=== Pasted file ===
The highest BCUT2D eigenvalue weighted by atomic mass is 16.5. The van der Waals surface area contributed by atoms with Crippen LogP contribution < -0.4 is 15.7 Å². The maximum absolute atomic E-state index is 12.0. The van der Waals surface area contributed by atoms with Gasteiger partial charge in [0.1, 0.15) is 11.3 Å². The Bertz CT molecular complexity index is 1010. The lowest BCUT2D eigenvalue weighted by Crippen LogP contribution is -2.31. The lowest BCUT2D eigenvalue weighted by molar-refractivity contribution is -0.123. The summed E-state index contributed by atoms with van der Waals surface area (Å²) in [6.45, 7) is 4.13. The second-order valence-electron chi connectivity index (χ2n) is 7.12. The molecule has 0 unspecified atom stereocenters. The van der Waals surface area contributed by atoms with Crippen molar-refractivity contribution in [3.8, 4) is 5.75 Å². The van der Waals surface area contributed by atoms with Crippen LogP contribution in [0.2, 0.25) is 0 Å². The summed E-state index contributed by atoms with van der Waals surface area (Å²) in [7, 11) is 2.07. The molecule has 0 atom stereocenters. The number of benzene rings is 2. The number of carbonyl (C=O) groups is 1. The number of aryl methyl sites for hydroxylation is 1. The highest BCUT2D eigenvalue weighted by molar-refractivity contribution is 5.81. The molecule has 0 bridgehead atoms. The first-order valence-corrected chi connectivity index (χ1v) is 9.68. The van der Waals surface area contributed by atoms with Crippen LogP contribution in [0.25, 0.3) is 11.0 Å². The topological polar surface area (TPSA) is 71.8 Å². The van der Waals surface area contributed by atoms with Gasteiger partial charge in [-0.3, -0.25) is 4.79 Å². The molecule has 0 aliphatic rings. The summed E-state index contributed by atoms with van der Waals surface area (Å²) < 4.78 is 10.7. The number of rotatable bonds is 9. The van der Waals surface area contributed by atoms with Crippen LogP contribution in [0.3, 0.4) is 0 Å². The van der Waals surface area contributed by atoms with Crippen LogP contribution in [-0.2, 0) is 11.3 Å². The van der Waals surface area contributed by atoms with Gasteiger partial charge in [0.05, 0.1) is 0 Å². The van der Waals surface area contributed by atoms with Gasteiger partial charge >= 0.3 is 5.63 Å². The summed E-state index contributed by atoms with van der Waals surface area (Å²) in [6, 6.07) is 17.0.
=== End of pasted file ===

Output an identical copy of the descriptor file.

The highest BCUT2D eigenvalue weighted by atomic mass is 16.5. The van der Waals surface area contributed by atoms with Crippen LogP contribution < -0.4 is 15.7 Å². The maximum absolute atomic E-state index is 12.0. The van der Waals surface area contributed by atoms with Gasteiger partial charge in [0.1, 0.15) is 11.3 Å². The Bertz CT molecular complexity index is 1010. The lowest BCUT2D eigenvalue weighted by Crippen LogP contribution is -2.31. The lowest BCUT2D eigenvalue weighted by molar-refractivity contribution is -0.123. The summed E-state index contributed by atoms with van der Waals surface area (Å²) in [6.45, 7) is 4.13. The second-order valence-electron chi connectivity index (χ2n) is 7.12. The molecule has 0 unspecified atom stereocenters. The van der Waals surface area contributed by atoms with Crippen molar-refractivity contribution in [3.8, 4) is 5.75 Å². The van der Waals surface area contributed by atoms with Crippen LogP contribution in [0.2, 0.25) is 0 Å². The summed E-state index contributed by atoms with van der Waals surface area (Å²) in [7, 11) is 2.07. The molecule has 0 atom stereocenters. The number of benzene rings is 2. The number of carbonyl (C=O) groups is 1. The number of aryl methyl sites for hydroxylation is 1. The highest BCUT2D eigenvalue weighted by molar-refractivity contribution is 5.81. The molecule has 0 bridgehead atoms. The first-order valence-corrected chi connectivity index (χ1v) is 9.68. The van der Waals surface area contributed by atoms with Crippen LogP contribution in [0.25, 0.3) is 11.0 Å². The topological polar surface area (TPSA) is 71.8 Å². The van der Waals surface area contributed by atoms with Gasteiger partial charge in [-0.3, -0.25) is 4.79 Å². The molecule has 0 aliphatic rings. The summed E-state index contributed by atoms with van der Waals surface area (Å²) < 4.78 is 10.7. The number of rotatable bonds is 9. The van der Waals surface area contributed by atoms with Crippen LogP contribution in [0.3, 0.4) is 0 Å². The van der Waals surface area contributed by atoms with Crippen LogP contribution in [-0.2, 0) is 11.3 Å². The van der Waals surface area contributed by atoms with Gasteiger partial charge in [0.05, 0.1) is 0 Å². The van der Waals surface area contributed by atoms with Gasteiger partial charge >= 0.3 is 5.63 Å². The summed E-state index contributed by atoms with van der Waals surface area (Å²) in [6, 6.07) is 17.0.